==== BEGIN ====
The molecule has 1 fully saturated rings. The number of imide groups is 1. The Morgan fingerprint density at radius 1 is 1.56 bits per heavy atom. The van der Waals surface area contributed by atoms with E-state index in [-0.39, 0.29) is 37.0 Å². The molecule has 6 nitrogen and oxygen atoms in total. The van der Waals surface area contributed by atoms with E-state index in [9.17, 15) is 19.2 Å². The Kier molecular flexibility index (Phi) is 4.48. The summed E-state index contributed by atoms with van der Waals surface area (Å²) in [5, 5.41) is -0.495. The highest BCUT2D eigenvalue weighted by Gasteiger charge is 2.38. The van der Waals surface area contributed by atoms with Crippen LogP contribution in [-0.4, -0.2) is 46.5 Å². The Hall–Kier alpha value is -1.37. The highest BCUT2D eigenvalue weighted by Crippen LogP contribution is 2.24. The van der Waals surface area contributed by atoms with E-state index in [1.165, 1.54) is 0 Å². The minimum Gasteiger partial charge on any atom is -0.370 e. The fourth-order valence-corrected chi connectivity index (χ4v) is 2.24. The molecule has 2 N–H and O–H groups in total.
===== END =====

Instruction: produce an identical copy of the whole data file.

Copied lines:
The molecule has 1 fully saturated rings. The number of imide groups is 1. The Morgan fingerprint density at radius 1 is 1.56 bits per heavy atom. The van der Waals surface area contributed by atoms with E-state index in [-0.39, 0.29) is 37.0 Å². The molecule has 6 nitrogen and oxygen atoms in total. The van der Waals surface area contributed by atoms with E-state index in [9.17, 15) is 19.2 Å². The Kier molecular flexibility index (Phi) is 4.48. The summed E-state index contributed by atoms with van der Waals surface area (Å²) in [5, 5.41) is -0.495. The highest BCUT2D eigenvalue weighted by Gasteiger charge is 2.38. The van der Waals surface area contributed by atoms with Crippen LogP contribution in [-0.4, -0.2) is 46.5 Å². The Hall–Kier alpha value is -1.37. The highest BCUT2D eigenvalue weighted by Crippen LogP contribution is 2.24. The van der Waals surface area contributed by atoms with E-state index in [1.165, 1.54) is 0 Å². The minimum Gasteiger partial charge on any atom is -0.370 e. The fourth-order valence-corrected chi connectivity index (χ4v) is 2.24. The molecule has 2 N–H and O–H groups in total.